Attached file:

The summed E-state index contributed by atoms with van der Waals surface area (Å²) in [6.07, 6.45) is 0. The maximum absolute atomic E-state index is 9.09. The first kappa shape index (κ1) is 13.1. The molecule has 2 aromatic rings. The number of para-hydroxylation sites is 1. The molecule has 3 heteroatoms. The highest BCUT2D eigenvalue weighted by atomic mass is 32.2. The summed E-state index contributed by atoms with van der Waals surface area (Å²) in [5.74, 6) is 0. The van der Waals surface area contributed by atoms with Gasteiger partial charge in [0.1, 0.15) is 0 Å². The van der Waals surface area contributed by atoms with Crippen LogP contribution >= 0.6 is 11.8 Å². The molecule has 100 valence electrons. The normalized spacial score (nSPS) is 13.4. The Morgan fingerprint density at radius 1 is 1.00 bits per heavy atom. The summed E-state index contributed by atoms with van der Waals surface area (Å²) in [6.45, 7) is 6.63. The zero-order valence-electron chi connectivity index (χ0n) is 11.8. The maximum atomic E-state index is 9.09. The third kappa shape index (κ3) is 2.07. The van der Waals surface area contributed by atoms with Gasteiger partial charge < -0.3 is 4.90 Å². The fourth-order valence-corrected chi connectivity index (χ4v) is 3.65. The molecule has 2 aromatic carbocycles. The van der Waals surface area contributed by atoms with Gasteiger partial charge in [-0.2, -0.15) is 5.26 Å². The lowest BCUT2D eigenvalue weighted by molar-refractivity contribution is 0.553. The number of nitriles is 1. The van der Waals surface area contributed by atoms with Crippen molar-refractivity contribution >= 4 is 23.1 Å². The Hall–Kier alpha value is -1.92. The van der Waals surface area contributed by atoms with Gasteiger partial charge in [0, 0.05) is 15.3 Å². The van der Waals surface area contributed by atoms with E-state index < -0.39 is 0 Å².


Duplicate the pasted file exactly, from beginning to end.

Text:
The summed E-state index contributed by atoms with van der Waals surface area (Å²) in [6.07, 6.45) is 0. The maximum absolute atomic E-state index is 9.09. The first kappa shape index (κ1) is 13.1. The molecule has 2 aromatic rings. The number of para-hydroxylation sites is 1. The molecule has 3 heteroatoms. The highest BCUT2D eigenvalue weighted by atomic mass is 32.2. The summed E-state index contributed by atoms with van der Waals surface area (Å²) in [5.74, 6) is 0. The van der Waals surface area contributed by atoms with Gasteiger partial charge in [0.1, 0.15) is 0 Å². The van der Waals surface area contributed by atoms with Crippen LogP contribution >= 0.6 is 11.8 Å². The molecule has 100 valence electrons. The normalized spacial score (nSPS) is 13.4. The Morgan fingerprint density at radius 1 is 1.00 bits per heavy atom. The summed E-state index contributed by atoms with van der Waals surface area (Å²) in [6.45, 7) is 6.63. The zero-order valence-electron chi connectivity index (χ0n) is 11.8. The maximum atomic E-state index is 9.09. The third kappa shape index (κ3) is 2.07. The van der Waals surface area contributed by atoms with Gasteiger partial charge < -0.3 is 4.90 Å². The fourth-order valence-corrected chi connectivity index (χ4v) is 3.65. The molecule has 2 aromatic carbocycles. The van der Waals surface area contributed by atoms with Gasteiger partial charge in [-0.2, -0.15) is 5.26 Å². The lowest BCUT2D eigenvalue weighted by molar-refractivity contribution is 0.553. The number of nitriles is 1. The van der Waals surface area contributed by atoms with Crippen molar-refractivity contribution >= 4 is 23.1 Å². The Hall–Kier alpha value is -1.92. The van der Waals surface area contributed by atoms with Gasteiger partial charge in [0, 0.05) is 15.3 Å². The van der Waals surface area contributed by atoms with E-state index < -0.39 is 0 Å².